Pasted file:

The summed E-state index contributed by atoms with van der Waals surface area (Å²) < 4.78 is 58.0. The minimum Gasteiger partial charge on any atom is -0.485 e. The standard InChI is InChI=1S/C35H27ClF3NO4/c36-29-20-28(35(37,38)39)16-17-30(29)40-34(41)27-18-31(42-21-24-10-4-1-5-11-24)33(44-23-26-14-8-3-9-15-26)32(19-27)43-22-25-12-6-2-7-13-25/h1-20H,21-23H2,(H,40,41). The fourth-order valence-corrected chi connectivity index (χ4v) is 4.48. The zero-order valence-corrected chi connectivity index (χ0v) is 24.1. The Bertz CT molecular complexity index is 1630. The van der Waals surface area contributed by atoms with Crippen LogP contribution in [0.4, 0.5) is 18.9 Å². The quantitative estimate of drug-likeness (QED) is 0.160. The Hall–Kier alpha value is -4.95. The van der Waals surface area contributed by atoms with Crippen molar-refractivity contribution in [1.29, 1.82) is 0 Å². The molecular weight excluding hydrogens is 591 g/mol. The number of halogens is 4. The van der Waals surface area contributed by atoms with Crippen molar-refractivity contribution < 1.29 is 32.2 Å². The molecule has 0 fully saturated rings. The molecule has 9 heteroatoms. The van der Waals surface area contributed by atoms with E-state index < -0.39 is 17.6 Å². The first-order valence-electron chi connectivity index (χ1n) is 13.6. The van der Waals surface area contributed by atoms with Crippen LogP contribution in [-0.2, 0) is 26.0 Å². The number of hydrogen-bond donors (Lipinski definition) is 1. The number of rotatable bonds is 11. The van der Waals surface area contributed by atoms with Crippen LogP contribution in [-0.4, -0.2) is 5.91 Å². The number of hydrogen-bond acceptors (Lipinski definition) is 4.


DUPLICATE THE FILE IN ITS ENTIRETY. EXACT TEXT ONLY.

The summed E-state index contributed by atoms with van der Waals surface area (Å²) < 4.78 is 58.0. The minimum Gasteiger partial charge on any atom is -0.485 e. The standard InChI is InChI=1S/C35H27ClF3NO4/c36-29-20-28(35(37,38)39)16-17-30(29)40-34(41)27-18-31(42-21-24-10-4-1-5-11-24)33(44-23-26-14-8-3-9-15-26)32(19-27)43-22-25-12-6-2-7-13-25/h1-20H,21-23H2,(H,40,41). The fourth-order valence-corrected chi connectivity index (χ4v) is 4.48. The zero-order valence-corrected chi connectivity index (χ0v) is 24.1. The Bertz CT molecular complexity index is 1630. The van der Waals surface area contributed by atoms with Crippen LogP contribution in [0.4, 0.5) is 18.9 Å². The quantitative estimate of drug-likeness (QED) is 0.160. The Hall–Kier alpha value is -4.95. The van der Waals surface area contributed by atoms with Crippen molar-refractivity contribution in [1.29, 1.82) is 0 Å². The molecular weight excluding hydrogens is 591 g/mol. The number of halogens is 4. The van der Waals surface area contributed by atoms with Crippen molar-refractivity contribution < 1.29 is 32.2 Å². The molecule has 0 fully saturated rings. The molecule has 9 heteroatoms. The van der Waals surface area contributed by atoms with E-state index < -0.39 is 17.6 Å². The first-order valence-electron chi connectivity index (χ1n) is 13.6. The van der Waals surface area contributed by atoms with Crippen LogP contribution in [-0.2, 0) is 26.0 Å². The number of hydrogen-bond donors (Lipinski definition) is 1. The number of rotatable bonds is 11. The van der Waals surface area contributed by atoms with Crippen LogP contribution in [-0.4, -0.2) is 5.91 Å². The number of hydrogen-bond acceptors (Lipinski definition) is 4.